I think the only way I could make something fun and big is if I don't expect it to be.
Any email that contains the words 'important' or 'urgent' never are, and annoy me to the point of not replying out of principle.
Just make games for yourself and try to have a critical eye to what you do. If you genuinely like the game, there will be other people who like it as well.
'Minecraft' certainly became a huge hit, and people are telling me it's changed games. I never meant for it to do either. It's certainly flattering, and to gradually get thrust into some kind of public spotlight is interesting.
I already have it, but a good keyboard is invaluable when you spend a lot of time typing. My favorite one is the ancient IBM Model M I have at home.
I definitely think 'Minecraft' is a freak thing. There's no way you could replicate it intentionally.
I never really had the fun teens of exploring the world because I was sitting at home, learning programming.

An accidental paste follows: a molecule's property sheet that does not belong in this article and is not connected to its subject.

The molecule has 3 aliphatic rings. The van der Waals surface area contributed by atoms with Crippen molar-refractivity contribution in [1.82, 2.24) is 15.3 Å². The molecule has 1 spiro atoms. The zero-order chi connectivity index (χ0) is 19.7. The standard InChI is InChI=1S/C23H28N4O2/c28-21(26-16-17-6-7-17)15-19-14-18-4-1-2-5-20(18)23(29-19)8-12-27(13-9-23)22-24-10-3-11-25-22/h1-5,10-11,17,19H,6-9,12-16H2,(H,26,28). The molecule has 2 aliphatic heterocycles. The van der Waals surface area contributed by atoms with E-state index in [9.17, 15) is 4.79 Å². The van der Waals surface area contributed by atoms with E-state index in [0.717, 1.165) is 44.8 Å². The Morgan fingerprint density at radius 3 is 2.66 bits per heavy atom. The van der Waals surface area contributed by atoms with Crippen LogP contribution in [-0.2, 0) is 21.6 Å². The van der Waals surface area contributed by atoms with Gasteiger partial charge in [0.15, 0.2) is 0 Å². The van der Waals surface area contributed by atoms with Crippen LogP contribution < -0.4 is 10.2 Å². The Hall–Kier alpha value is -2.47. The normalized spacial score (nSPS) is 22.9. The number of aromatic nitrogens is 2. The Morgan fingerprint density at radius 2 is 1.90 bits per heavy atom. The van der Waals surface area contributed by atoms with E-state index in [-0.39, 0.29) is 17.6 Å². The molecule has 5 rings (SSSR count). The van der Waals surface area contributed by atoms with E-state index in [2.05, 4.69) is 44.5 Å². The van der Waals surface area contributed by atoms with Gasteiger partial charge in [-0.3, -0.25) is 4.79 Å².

I think the more realistic you try to make the graphics and the experience, the more you limit yourself to a single vision.
I wouldn't want to do anything like 'Minecraft' again, where it's, like, an on-going thing, and there are customers I have to keep happy.
I'm not an entrepreneur. I'm not a CEO. I'm a nerdy computer programmer who likes to have opinions on Twitter.
I've never run a company before, and I don't want to feel like a boss. I just want to turn up and do my work.
If I ever accidentally make something that seems to gain traction, I'll probably abandon it immediately.
PC gaming has always been strong, and I see it surviving for quite a few more years. It will be around for at least as long as people use PCs.
The first game I actually bought myself with my own money was 'The Bard's Tale.'
The only thing I think that is wrong with modern gaming now is the free-to-play stuff on mobile phones. I think it's very cynical and cold and weird.
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